In defense of religious snobbery

29 09 2010

Or: what I do in real life

I don’t think that there is anything wrong being a liturgical snob, and it just makes sense on one level. Do you honestly think that the King of France should have attended the same kind of Mass that the plebs had in a country chapel in Provence? Or do you think that sending Bossuet to such a chapel would vastly benefit the peasants more than the rustic style Catholicism that they were used to? I don’t think so.

The problem that I see is that Vatican II was a flattening of Catholicism. That cannot be helped, as the rest of society was flattened in terms of class divisions. When I lived in So-Cal, it was not uncommon to see people fall out of their Hummers and into a strip mall looking like bums in their flip-flops and raggedy clothes. Rich people wouldn’t be caught dead wearing that sort of thing back in the day if they could help it. Also, look at the state of weddings: people blow thousands of dollars on those sorts of things and they still come out looking cheesy and cheap. (Never understood the whole “getting married outdoors” thing, although AG and I have been over this in terms of “secular weddings”.) How much do you think liturgy directors at large mega-parishes earn? And look at the crap they put out Sunday after Sunday.

So it doesn’t make sense that little ol’ moi would go to the local parish down the street. I read philosophy books on my lunch break, and save up money just to fly to places to see a ballet. My wife and I usually spend Friday nights watching films with subtitles (lots and lots of films with subtitles). Sometimes to relax, we’ll put on some Charles Ives or Bartok. So how are we going to just go down the street and listen to some guy with a guitar chirp out “One Bread, One Body” and NOT roll our eyes? Does that make us worse Christians for not suffering with the plebs? So be it.

And that is sort of my whole point: whether you go to a traditional Mass or an Eastern-rite liturgy, that doesn’t necessarily make you a better Christian, and maybe you should stop associating where you go to church with that issue altogether. I come from a very “low church” background: raised charismatic, bombarded by kitsch and folk Catholic imagery, and surrounded by people who had just come straight from el rancho in Mexico. I appreciate that upbringing for what it was, but that doesn’t mean I want to live it, and that doesn’t mean that I am going to condemn it either. It is what it is. 99% of people will be happy with that stuff, or at least see nothing wrong with it. But in terms of where I choose to go to church, that is entirely based on my cultural snobbery, and I make no apologies for that.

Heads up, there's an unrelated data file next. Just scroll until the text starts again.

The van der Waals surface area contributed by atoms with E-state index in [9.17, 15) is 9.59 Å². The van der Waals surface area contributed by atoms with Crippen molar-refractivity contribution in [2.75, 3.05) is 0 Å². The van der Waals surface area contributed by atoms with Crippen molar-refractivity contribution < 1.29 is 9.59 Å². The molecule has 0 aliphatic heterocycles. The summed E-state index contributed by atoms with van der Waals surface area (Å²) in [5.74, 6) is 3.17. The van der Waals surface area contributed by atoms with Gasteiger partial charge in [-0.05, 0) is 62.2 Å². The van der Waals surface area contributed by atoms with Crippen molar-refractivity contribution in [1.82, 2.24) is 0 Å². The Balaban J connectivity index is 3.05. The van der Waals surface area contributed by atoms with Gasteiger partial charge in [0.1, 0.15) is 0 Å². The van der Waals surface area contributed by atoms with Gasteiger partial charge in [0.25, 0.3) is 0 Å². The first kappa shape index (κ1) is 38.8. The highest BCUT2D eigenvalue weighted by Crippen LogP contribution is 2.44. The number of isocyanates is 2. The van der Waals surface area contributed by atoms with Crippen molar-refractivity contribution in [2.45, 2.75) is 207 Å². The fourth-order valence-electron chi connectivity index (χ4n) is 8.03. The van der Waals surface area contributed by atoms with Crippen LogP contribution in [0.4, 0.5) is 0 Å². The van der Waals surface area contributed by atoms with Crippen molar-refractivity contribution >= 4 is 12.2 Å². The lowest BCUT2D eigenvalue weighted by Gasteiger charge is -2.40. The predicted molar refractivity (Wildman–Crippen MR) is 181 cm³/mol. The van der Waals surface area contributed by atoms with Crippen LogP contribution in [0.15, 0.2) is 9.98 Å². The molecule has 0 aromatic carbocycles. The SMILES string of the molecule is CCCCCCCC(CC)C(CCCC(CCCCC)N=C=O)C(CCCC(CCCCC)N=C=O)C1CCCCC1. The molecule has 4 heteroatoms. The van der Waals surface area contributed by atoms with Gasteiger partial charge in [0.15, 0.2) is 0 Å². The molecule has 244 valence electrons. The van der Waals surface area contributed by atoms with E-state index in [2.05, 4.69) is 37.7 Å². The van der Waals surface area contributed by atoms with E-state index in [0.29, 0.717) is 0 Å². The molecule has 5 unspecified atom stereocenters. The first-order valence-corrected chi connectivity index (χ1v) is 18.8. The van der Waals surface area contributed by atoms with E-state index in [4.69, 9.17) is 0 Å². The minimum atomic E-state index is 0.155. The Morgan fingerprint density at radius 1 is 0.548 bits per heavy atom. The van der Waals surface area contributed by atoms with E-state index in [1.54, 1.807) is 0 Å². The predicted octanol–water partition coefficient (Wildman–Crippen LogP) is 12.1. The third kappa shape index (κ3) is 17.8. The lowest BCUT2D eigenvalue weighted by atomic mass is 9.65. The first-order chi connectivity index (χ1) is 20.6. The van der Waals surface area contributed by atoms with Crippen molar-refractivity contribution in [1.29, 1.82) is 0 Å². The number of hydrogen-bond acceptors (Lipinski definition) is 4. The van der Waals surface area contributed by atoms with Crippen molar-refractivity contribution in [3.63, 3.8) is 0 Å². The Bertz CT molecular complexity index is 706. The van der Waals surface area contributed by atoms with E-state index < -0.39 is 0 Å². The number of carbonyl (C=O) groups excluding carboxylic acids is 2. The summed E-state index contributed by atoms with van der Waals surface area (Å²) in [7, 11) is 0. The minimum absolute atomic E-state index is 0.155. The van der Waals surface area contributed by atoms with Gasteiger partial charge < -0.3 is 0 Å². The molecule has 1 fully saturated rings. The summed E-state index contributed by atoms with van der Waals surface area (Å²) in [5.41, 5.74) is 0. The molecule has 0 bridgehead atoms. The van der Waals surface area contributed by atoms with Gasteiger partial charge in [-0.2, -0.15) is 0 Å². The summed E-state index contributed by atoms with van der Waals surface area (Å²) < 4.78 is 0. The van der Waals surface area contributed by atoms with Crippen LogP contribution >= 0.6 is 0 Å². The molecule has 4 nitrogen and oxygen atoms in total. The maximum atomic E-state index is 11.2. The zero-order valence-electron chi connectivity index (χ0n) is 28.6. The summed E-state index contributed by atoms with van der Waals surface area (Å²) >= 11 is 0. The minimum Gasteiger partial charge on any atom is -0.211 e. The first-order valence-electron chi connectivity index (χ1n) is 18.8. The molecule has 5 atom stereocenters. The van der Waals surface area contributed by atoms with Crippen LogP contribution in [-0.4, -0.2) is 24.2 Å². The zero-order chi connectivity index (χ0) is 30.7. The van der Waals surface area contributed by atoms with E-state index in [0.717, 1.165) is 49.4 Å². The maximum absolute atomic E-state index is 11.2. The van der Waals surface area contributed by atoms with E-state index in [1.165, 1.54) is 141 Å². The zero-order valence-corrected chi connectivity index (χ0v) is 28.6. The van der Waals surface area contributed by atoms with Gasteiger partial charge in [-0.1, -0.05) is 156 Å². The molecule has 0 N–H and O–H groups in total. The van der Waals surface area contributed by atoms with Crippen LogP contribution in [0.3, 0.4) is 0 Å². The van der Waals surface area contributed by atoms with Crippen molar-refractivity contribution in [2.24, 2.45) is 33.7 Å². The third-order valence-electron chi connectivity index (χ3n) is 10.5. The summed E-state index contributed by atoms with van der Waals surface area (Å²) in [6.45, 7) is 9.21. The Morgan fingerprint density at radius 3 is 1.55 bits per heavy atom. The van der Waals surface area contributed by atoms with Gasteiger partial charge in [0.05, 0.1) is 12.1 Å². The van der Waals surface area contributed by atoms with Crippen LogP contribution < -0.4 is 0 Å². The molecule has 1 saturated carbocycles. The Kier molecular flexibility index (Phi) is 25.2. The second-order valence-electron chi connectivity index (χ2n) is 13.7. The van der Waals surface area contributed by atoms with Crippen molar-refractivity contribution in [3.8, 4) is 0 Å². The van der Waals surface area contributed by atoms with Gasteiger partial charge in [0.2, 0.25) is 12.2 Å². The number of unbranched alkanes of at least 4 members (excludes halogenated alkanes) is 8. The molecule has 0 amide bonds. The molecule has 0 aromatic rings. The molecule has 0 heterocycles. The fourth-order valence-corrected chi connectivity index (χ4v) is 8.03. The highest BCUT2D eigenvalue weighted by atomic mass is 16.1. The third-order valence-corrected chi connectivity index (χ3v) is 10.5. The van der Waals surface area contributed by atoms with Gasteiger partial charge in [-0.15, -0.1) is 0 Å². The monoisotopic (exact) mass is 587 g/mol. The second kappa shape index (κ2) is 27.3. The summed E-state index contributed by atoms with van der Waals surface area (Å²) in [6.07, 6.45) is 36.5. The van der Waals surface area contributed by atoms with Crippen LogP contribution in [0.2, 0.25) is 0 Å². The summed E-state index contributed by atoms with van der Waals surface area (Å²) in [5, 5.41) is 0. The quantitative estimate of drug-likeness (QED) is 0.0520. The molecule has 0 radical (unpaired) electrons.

The bewitched automobile

29 09 2010

Well, now, I’ll tell a story what happened to an old lady and her husband down close Hanover. They decided they’d buy themselves a new car – so they did. Well, when Saturday evening come, why, the old gentleman said to his wife, “Now, let’s take a ride in the new car, this evening.” “All right.” They started off and they got in as fer as Hanover. And right at the square in Hanover the care stopped. Nobody could start it. They done everything they knowed, got garage fellows there to look at it, nobody could find anything wrong. Car wouldn’t move. Somebody said, “Well, you go out to Mrs. K. and tell her about this.”

Went out to Mrs. K and told her, and Mrs. K said, “Well, I’ll write you a piece of paper here and you don’t – you’re not to read it. You take it back to the car and put it on the starter and put your foot on this paper, on the starter, and,” she said, “your car will go.” And so they did. Went back a whole crowd around the car. They put this piece of paper on the starter and he put his foot on it, and the car started right off, and away they went. Didn’t have no more trouble that evening with the car.

So the next morning some time, why, they got someone come and said, “Well, the neighbor woman over there is awful sick.” “Well,” they said, “what’s wrong with her?” Said, “She’s in bed, she’s jist that sick she can’t be up.” And this was the woman that put the spell on the automobile. And Mrs. K. fixed her business fer her that she didn’t bother nobody around there fer awhile.

-Text from Don Yoder, “Witch tales from Adams County”, from south-central Pennsylvannia, found in Buying the Wind: Regional Folklore in the United States.